The Consumer Financial Protection Bureau (CFPB) filed a lawsuit in federal district court this week against an Ohio-based company for alleged false promises of mortgage savings.
The suit against Nationwide Biweekly Administration, Inc., Loan Payment Administration LLC, and the companies’ owner, Daniel Lipsky, alleges that “Nationwide misrepresents the interest savings consumers will achieve through a biweekly mortgage payment program and misleads consumers about the cost of the program.”
Loan Payment Administration LLC is a wholly owned subsidiary of Nationwide.
The company transmits funds from consumers to their mortgage servicers, and its payment program is known as the Interest Minimizer. Allegedly, consumers paid $49 million between 2011 and 2014 in fees for the company’s mortgage payment program, according to the CFPB.
“Consumers enrolled after being promised substantial and immediate savings on their mortgages,” the CFPB says in a statement.
However, the CFPB alleges the defendants know that consumers will pay more in fees than they save in interest for the first several years in the program, and that many consumers will leave the program without saving any money at all.
Such practices violate the Telemarketing Sales Rule and the Consumer Financial Protection Act’s prohibition against unfair, deceptive or abusive acts or practices.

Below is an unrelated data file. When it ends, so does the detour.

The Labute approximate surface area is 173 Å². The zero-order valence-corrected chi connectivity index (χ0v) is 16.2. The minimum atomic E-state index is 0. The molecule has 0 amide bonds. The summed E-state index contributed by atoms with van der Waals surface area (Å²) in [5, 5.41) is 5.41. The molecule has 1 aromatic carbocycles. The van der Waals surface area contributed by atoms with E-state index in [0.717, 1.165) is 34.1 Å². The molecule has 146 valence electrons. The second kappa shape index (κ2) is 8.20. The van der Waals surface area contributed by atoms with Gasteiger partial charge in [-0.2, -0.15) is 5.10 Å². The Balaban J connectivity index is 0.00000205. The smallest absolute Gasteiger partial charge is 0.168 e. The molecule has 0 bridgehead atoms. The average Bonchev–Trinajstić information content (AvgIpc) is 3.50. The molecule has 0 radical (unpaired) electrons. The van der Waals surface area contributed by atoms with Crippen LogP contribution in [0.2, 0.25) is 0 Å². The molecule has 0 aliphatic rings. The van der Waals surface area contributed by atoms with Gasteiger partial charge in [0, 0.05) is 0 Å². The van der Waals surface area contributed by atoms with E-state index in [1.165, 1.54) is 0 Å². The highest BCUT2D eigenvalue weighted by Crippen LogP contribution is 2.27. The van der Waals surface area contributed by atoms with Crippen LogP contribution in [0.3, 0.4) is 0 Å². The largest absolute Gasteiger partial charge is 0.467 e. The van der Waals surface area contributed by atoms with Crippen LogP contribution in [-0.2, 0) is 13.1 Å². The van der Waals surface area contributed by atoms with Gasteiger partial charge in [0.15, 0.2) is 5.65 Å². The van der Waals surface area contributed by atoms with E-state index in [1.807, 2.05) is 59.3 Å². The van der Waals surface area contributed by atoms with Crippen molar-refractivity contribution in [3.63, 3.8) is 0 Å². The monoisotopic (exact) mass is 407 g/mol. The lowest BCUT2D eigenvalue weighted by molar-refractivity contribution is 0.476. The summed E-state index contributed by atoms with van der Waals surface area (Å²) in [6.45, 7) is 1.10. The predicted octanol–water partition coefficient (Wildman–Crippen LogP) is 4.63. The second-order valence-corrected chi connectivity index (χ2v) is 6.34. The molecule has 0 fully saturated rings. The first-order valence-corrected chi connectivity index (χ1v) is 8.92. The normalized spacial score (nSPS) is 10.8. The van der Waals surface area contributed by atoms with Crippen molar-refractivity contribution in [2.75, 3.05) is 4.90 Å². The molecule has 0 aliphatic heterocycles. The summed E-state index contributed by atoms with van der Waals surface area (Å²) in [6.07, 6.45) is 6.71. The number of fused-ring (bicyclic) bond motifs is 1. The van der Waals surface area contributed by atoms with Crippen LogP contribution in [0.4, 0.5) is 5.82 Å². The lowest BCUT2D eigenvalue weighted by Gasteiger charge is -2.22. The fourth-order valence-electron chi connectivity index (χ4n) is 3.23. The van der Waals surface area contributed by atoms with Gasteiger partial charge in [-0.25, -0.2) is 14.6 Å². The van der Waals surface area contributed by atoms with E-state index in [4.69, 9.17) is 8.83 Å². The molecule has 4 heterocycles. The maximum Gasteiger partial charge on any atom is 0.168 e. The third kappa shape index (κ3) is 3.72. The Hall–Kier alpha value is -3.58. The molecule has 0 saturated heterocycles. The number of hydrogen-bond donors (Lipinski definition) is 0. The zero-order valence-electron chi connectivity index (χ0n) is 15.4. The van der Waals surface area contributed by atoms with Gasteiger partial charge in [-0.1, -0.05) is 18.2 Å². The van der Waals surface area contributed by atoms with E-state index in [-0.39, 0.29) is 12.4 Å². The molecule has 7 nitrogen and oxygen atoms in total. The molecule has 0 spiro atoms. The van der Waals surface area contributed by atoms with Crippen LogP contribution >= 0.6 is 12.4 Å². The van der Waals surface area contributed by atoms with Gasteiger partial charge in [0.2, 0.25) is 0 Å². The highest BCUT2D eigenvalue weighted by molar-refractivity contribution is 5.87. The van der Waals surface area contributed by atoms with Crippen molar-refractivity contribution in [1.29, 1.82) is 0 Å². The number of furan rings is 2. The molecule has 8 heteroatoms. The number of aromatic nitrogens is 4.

“Most consumers who enroll in the Interest Minimizer program send Nationwide half their monthly mortgage payment every two weeks, effectively making one additional monthly payment per year,” the CFPB says, adding that Nationwide charges consumers a setup fee of up to $995 to enroll in the program and charges consumers between $84 and $101 in payment processing fees each year they remain enrolled.
Nationwide advertises the Interest Minimizer program online and via direct mail, and in 2014 aired an infomercial on Lifetime television.
“Many of the company’s marketing materials promise that consumers who enroll will save money, with language such as ‘Am I guaranteed to save money? Yes!,’” states the CFPB. “Other documents contained statements like ‘soon you will be … saving thousands of dollars in unnecessary payments.’”
The CFPB is seeking compensation for harmed consumers, a civil penalty, and an injunction against the companies and their owner.
“These companies and their owner, Daniel Lipsky, took advantage of consumers with false promises of savings on their mortgage,” says CFPB Director Richard Cordray. “Homeowners deserve accurate information in the financial marketplace. Today we are taking action to end these illegal and deceptive practices, and to hold these companies accountable for their actions.”
Written by Cassandra Dowell